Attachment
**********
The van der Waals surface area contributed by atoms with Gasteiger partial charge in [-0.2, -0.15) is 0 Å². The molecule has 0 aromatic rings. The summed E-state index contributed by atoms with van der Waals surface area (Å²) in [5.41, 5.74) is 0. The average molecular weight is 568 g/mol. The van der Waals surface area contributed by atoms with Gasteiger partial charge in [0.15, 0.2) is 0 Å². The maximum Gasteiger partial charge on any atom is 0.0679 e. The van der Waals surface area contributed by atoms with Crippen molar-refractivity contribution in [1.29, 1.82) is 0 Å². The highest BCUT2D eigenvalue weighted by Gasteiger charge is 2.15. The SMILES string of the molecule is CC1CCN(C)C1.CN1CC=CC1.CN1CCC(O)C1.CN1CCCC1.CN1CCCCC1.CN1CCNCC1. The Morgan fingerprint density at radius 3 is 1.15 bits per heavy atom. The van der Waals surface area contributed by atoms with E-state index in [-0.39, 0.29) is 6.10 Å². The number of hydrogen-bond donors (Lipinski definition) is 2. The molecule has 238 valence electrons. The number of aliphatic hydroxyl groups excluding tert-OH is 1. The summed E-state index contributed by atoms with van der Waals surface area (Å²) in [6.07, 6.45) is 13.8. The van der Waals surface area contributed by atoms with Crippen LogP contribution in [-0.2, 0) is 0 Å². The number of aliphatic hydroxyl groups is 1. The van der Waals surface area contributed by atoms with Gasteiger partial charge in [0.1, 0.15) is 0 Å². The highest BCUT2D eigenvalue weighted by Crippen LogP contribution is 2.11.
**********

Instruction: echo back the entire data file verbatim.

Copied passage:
The van der Waals surface area contributed by atoms with Gasteiger partial charge in [-0.2, -0.15) is 0 Å². The molecule has 0 aromatic rings. The summed E-state index contributed by atoms with van der Waals surface area (Å²) in [5.41, 5.74) is 0. The average molecular weight is 568 g/mol. The van der Waals surface area contributed by atoms with Gasteiger partial charge in [0.15, 0.2) is 0 Å². The maximum Gasteiger partial charge on any atom is 0.0679 e. The van der Waals surface area contributed by atoms with Crippen molar-refractivity contribution in [1.29, 1.82) is 0 Å². The highest BCUT2D eigenvalue weighted by Gasteiger charge is 2.15. The SMILES string of the molecule is CC1CCN(C)C1.CN1CC=CC1.CN1CCC(O)C1.CN1CCCC1.CN1CCCCC1.CN1CCNCC1. The Morgan fingerprint density at radius 3 is 1.15 bits per heavy atom. The van der Waals surface area contributed by atoms with E-state index in [-0.39, 0.29) is 6.10 Å². The number of hydrogen-bond donors (Lipinski definition) is 2. The molecule has 238 valence electrons. The number of aliphatic hydroxyl groups excluding tert-OH is 1. The summed E-state index contributed by atoms with van der Waals surface area (Å²) in [6.07, 6.45) is 13.8. The van der Waals surface area contributed by atoms with Crippen LogP contribution in [-0.2, 0) is 0 Å². The number of aliphatic hydroxyl groups is 1. The van der Waals surface area contributed by atoms with Gasteiger partial charge in [0.1, 0.15) is 0 Å². The highest BCUT2D eigenvalue weighted by Crippen LogP contribution is 2.11.